Heather Timm, 33, says Sockett sent her footage from her November 2017 wedding—only it contained clips from a different wedding. “It was poor quality, didn’t include my first look, wedding party, or family photo time, or ceremony,” she says. “It does, however, include several minutes of footage from two weddings that aren’t mine.”
She filed a small claims case against Sockett in December 2018, and won by default when he didn’t show up. She still hasn’t received the $1,925 awarded to her by the judge.
“He is…taking advantage of people on one of the most significant days of their lives,” Timm says. “He is not just taking people’s money, he is taking documentation of their memories and some of their faith in humanity.”
Cox, who also won her claim by default, says at this point she doesn’t “care about the money.”
“I would love to have that $2,000, of course, but we never got photographs from this monumental day,” she says. “I just really don’t want him to do this to anyone else.”
When reached via phone, Sockett says he has decided to shutter his wedding business. He “feels horrible” about his unhappy clients, but says many of the complaints lodged against him are for missing refunds due to cancellations and not for failures to deliver promised services. He says he is applying for second jobs in order to pay people back.
“If we didn’t show up [to a wedding], it was because we had an issue,” he says. “One bad thing happened, and then it spread across the Internet and one on top of the other cancelled and cancelled, and now I don’t have $10,000 banked to [pay people back].”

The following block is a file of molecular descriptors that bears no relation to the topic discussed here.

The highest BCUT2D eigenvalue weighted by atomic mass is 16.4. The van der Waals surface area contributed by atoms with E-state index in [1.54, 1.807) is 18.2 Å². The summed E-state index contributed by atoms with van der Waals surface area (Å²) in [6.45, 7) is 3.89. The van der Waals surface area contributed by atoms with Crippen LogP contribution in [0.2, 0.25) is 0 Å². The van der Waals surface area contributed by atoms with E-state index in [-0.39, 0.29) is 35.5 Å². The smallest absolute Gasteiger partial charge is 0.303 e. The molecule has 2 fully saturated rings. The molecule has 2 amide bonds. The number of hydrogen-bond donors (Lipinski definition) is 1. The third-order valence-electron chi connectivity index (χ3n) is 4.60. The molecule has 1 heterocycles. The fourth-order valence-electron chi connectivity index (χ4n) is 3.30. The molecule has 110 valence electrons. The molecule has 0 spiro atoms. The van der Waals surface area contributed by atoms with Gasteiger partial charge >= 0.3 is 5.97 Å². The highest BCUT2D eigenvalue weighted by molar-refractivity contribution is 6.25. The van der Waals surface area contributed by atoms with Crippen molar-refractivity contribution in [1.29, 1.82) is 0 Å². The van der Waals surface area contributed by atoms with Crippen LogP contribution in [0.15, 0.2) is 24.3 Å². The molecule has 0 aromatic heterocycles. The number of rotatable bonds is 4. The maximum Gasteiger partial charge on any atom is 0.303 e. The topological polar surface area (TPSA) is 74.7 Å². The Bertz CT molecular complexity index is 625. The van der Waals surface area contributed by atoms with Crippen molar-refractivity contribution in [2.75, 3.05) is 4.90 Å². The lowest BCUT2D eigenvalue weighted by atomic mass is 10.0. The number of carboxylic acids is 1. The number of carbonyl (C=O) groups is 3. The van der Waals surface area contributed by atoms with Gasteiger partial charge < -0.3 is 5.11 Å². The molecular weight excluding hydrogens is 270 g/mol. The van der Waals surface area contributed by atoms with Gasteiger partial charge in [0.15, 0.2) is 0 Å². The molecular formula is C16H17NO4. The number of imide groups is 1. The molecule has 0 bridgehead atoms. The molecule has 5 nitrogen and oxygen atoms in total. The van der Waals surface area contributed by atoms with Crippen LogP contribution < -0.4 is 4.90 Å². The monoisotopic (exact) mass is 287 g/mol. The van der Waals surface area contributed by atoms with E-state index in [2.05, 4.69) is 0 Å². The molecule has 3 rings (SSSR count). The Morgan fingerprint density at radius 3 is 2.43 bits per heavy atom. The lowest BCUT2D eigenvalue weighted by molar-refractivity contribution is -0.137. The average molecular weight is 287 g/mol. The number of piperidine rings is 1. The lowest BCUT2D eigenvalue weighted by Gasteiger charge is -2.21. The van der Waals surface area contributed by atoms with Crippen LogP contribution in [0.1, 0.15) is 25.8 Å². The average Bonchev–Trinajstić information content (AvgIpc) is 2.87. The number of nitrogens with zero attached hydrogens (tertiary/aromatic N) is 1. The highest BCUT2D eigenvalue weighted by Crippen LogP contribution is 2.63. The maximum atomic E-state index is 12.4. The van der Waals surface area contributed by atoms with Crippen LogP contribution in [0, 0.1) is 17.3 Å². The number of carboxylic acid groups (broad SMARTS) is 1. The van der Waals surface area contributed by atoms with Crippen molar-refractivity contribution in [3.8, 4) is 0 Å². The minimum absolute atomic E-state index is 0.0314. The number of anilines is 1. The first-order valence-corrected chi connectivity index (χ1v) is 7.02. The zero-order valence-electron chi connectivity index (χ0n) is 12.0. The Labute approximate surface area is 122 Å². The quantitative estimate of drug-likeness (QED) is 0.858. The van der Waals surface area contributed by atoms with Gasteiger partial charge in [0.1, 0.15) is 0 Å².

The Better Business Bureau of Wisconsin has been actively investigating Say I Do Wedding Services since last May. There are a dozen complaints on the BBB website ranging from lost wedding videos to wedding photographers failing to show up. Since February 2018, the BBB has received 1,994 inquiries about Sockett and referred their findings to the Wisconsin Attorney General’s office Consumer Protection Unit. The state’s Bureau of consumer protection confirms they’ve received four complaints about Say I Do in the last two years.
“The BBB does not have authority to shut down a business,” Wisconsin BBB investigations director Lisa Schiller says. “The BBB does however work closely and regularly with various local and national law enforcement agencies and does refer cases it feels necessary.”
Sockett says the complaints lodged against him are circumstantial and he blames them on a variety of things, including unreliable employees and faulty vehicles. “Still, that all goes on me. It’s my business and I’m responsible for that,” he says.
Taylor MacMiller counts herself lucky. Two months after signing a contract with Sockett through MagicFocus Photography in October 2018, she stumbled upon several negative reviews for Say I Do Wedding Services and realized that he ran both companies. MacMiller cancelled their contract and, per their agreement, should have received a 50 percent refund. MacMiller still hasn’t gotten any money back from him, but feels grateful she could book someone new in time for her May wedding.
“It is truly heartbreaking to learn…how many individuals didn’t even have someone there to photograph their wedding,” she says. “I hope one day we can all put an end to this.”